The good news is there's only a few rules in this outfit. The bad news is you don't get many chances to break them before you're “rejected.” Unfortunately for Tommy, putting the outfit at risk is some­thing they have a rule against. Under­standing this, you'll under­stand the dynamic of the plot. Ben had been given hospitality in a domestic setting at Dan's ranch. Maybe Alice's green eyes reminded him of his mother. Maybe Ben sympathized with Dan trying to gain the respect of his kid. At any rate some­where on the journey to the train station—that Ben doesn't find all that threatening—Ben befriends Dan, including him under his protection, wanting him to succeed, if he's determined, to get him on the 3:10 to Yuma. If his gang jeopardizes this new addition to the "family", well, they've broken the rule and that's too bad. Reminds me of Stalin's loyalties, as described by historical fiction writer David Robbins:

Some family I've been given. Do you hear me? My second wife, Nadezhda, the f___ing suicide. Her sister Anna is a spy. Anna's husband was shot ten years ago, an enemy of the people. His brother another spy. Your brother, a drunkard. Your sister, a shrew. My family, a nest of spies and traitors and loud­mouths. (184–5)

But I need look no further than myself for example. I diligently read the (King James) Bible over the last 45 years and much of it bubbles around in my memory. In my review of “The Grass Is Greener” (1960) I note the verse, (Prov. 22:6) “Train up a child in the way he should go: and when he is old, he will not depart from it.” According to Pastor Criswell, “The phrase ‘in the way he should go’ is more literally trans­lated ‘according to his way’,” but from the more recently para­phrased Living Bible it's, “Teach a child to choose the right path.” Ben in “Yuma” cites, (Prov. 21:2) “Every way of a man is right in his own eyes: but the LORD pondereth the hearts.” My current preacher used the New Living Translation (NLT) in his sermon on the Prov. 22 verse, but seems to have neglected Prov. 21. I'm sure my immediate church and yours will raise their kids right, but every parent does what's right in his own eyes, so I can't support preaching from the popular NLT read far and wide that gives such blanket approval. It's the LORD who ponders the heart, who wants children nourished according to their natural dispos­itions, in career or what­ever, to settle them­selves into a stable life­style. In a sense I've accepted unknown children from the community at large into my “out­fit”, wanting them to succeed, even though I must reject a Bible version my preacher uses.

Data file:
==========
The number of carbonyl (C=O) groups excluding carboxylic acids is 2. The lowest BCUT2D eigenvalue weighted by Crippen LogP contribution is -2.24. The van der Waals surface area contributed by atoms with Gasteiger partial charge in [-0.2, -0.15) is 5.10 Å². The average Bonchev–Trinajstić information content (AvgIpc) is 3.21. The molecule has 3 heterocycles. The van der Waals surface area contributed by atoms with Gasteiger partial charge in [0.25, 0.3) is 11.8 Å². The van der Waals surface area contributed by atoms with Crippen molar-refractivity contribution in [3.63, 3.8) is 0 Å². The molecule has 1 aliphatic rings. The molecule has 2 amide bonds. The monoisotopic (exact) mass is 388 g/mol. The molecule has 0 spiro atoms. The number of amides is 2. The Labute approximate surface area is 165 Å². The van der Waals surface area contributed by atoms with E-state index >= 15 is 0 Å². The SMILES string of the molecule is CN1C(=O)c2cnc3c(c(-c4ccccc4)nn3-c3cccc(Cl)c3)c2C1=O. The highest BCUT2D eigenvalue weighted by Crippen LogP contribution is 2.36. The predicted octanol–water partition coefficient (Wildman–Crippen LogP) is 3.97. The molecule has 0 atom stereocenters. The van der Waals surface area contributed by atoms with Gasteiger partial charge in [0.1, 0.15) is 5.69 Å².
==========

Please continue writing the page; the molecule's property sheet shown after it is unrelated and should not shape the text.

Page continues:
The same thing can be said about the New International Version (NIV) that paraphrases 1Cor. 7:39 to make an absolute prohibition against mixed marriages (Christian with nonchristian), which strict prohibition is not in the original, as I've discussed in a posting on that chapter. Ben's verse, (Prov. 13:3) “He that keepeth his mouth keepeth his life: but he that openeth wide his lips shall have destruction,” applies to the NIV that's a dynamic translation (i.e. idea for idea) as opposed to a formal equivalence trans­lation, and as such opens its mouth too wide in what it prints. Although my church itself is not so strict against mixed marriages, the popular NIV is read far and wide, so I reject its reading in, say, our Bible studies, as I've accepted those mixed marriages and don't want them jeopardized.

Production Values

The movie “3:10 to Yuma” (2007) is a remake of an earlier Delmer Daves's 1957 film version of “3:10 to Yuma.” The 2007 film is heavier on action. It was shot on location in the west. It was directed by James Mangold. It's a screen adaptation by Halsted Welles, Michael Brandt, and Derek Haas of a short story by Elmore Leonard that was published in “Dime Western Magazine” in 1953. It stars Russell Crowe, Christian Bale, Peter Fonda, Ben Foster and Logan Lerman. Also starring are Gretchen Mol as Alice Evans, Vinessa Shaw as Emma Nelson and Luke Wilson as Zeke. The best support is from Ben Foster with the memorable role as Wade's right-hand man Charlie Prince. Christian Bale and Russell Crowe are superb in their roles, both giving super­lative perfor­mances. Gretchen Mol does fine in her small role as Dan's wife Alice.

MPAA rated it R for violence and some language. Music is by Marco Beltrami. The bleak landscape and dusty atmosphere of Arizona is captured with accuracy by cinema­tog­rapher Phedon Papamichael, and emphasizing the poverty of the Evans's spread. An authentic Gatling Gun is used in the coach robbery scene.

Review Conclusion w/ Christian Recommendation

This is a first-rate adult Western drawing its drama and power from the interaction of fine drawn characters as well as from gun-blazing action. Our “deadly outlaw” to some extent blurs the line between good guy and bad guy. He was good to the ranchers and common people. The rich cats he robbed from were awful. He quoted the Bible in context, and the movie title itself hints at a biblical reference. If you at all like westerns, this one should do it for you.

Movie Ratings

Action factor: Edge of your seat action-packed. Suitability For Children: Not Suitable for Children of Any Age. Special effects: Average special effects. Video Occasion: Better than watching TV. Suspense: Keeps you on the edge of your seat. Overall product rating: Five stars out of five.

Works Cited

Movie quotes are supplemented from deleted scenes.

Unless otherwise noted, scripture is quoted from the King James Version. Pub. 1611, rev. 1769. Software.

The Criswell Study Bible. Authorized King James Version. Nashville | Camden: Thomas Nelson Pub., 1979. Print.

The Living Bible. Previously published under the title Living Psalms and Proverbs, 1967. Copy­right © 1971 by Tyne­dale House Publishes. Print.

Robbins, David L. The End of War. New York: Bantam Books, 2000. Print.